The decade's most triggering comedy
China is accusing the United States of turning Taiwan into an “ammunition depot” days after the White House announced a $345 million aid package to the island nation.
In a statement, China said it is committed to “reunification” with Taiwan and opposed the American aid package. The communist nation claimed the recent actions by the U.S. have been increasing the “threat of war” in the region by turning Taiwan into a “powder keg,” an accusation it has repeatedly levied against America in recent months.
“No matter how much of the ordinary people’s taxpayer money the … Taiwanese separatist forces spend, no matter how many U.S. weapons, it will not shake our resolve to solve the Taiwan problem. Or shake our firm will to realize the reunification of our motherland,” China’s Taiwan Affairs Office spokesman Chen Binhua said.
“Their actions are turning Taiwan into a powder keg and ammunition depot, aggravating the threat of war in the Taiwan Strait,” he added.
The Biden administration’s aid package to Taiwan, which was officially announced on Friday, includes defense, training, and education, according to the Associated Press. Two American officials told the outlet the U.S. would send firearms and missiles, man-portable air defense systems, and intelligence capabilities.
The aid package is significant because it includes equipment taken from American stockpiles instead of making Taiwan wait for production. This is the first time the Biden administration has done that, the AP notes. The aid package was able to rely on U.S. stockpiles because of a presidential drawdown authority approved by Congress last year.
Lawmakers have reportedly been pressuring Biden and the Pentagon to send weapons and equipment to Taiwan to help deter an attack from China, a goal Beijing appears to have responded to in its statement.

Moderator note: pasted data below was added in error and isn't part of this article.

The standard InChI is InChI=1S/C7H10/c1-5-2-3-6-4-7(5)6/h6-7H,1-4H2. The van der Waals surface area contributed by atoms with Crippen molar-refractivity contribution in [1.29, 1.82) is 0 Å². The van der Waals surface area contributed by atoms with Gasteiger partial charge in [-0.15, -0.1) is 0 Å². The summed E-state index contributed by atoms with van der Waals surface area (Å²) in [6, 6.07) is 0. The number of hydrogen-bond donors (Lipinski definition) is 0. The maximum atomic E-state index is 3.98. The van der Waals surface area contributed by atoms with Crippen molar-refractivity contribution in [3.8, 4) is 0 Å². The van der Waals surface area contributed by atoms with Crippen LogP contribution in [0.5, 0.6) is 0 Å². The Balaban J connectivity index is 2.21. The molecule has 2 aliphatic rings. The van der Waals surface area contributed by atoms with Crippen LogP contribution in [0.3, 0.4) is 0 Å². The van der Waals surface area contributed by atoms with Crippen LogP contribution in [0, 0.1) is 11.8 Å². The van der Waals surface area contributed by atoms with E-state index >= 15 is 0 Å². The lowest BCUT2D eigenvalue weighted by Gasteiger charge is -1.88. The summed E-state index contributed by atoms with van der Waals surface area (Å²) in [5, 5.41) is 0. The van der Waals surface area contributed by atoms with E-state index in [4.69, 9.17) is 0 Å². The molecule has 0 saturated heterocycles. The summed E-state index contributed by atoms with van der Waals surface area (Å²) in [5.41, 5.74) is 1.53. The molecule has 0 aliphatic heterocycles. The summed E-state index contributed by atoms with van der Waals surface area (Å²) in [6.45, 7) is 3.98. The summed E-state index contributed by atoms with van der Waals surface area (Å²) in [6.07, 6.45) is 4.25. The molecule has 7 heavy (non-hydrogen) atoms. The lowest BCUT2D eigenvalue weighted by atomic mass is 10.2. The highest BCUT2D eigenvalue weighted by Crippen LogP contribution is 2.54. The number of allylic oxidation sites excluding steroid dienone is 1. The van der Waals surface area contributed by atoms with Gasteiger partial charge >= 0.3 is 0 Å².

Taiwan thanked the U.S. for its “firm security commitment,” while Pentagon spokesman Lt. Col. Martin Meiners said the aid would “bolster deterrence now and in the future.”
“Obviously the US has not changed our policy on Taiwan,” Meiners said, confirming that the U.S. is “committed” to the “One China” policy Washington holds, in addition to the Taiwan Relations Act.
Taiwan, officially the Republic of China, has been independently governed since 1949. China’s One China policy asserts that Taiwan is a part of China. The United States doesn’t recognize Taiwan’s formal independence and instead has diplomatic relations with Beijing.
While adhering to a “One China” policy, under the 1979 Taiwan Relations Act, the U.S. has vowed “to provide Taiwan with arms of a defensive character.” Additionally, the U.S. State Department’s official policy on Taiwan opposes “any unilateral changes to the status quo from either side.”
In the past year, China has repeatedly provoked Taiwan, including after Taiwan’s president, Tsai Ing-wen, met with U.S. House Speaker Kevin McCarthy in California in April. After that meeting, three days of drills were conducted by China’s People’s Liberation Army, including performing an “encirclement” rehearsal of Taiwan.
Last week, Taiwan conducted annual drills to repel an invasion from China, and for the first time, the self-governing island rehearsed an anti-takeover training at Taoyuan International Airport.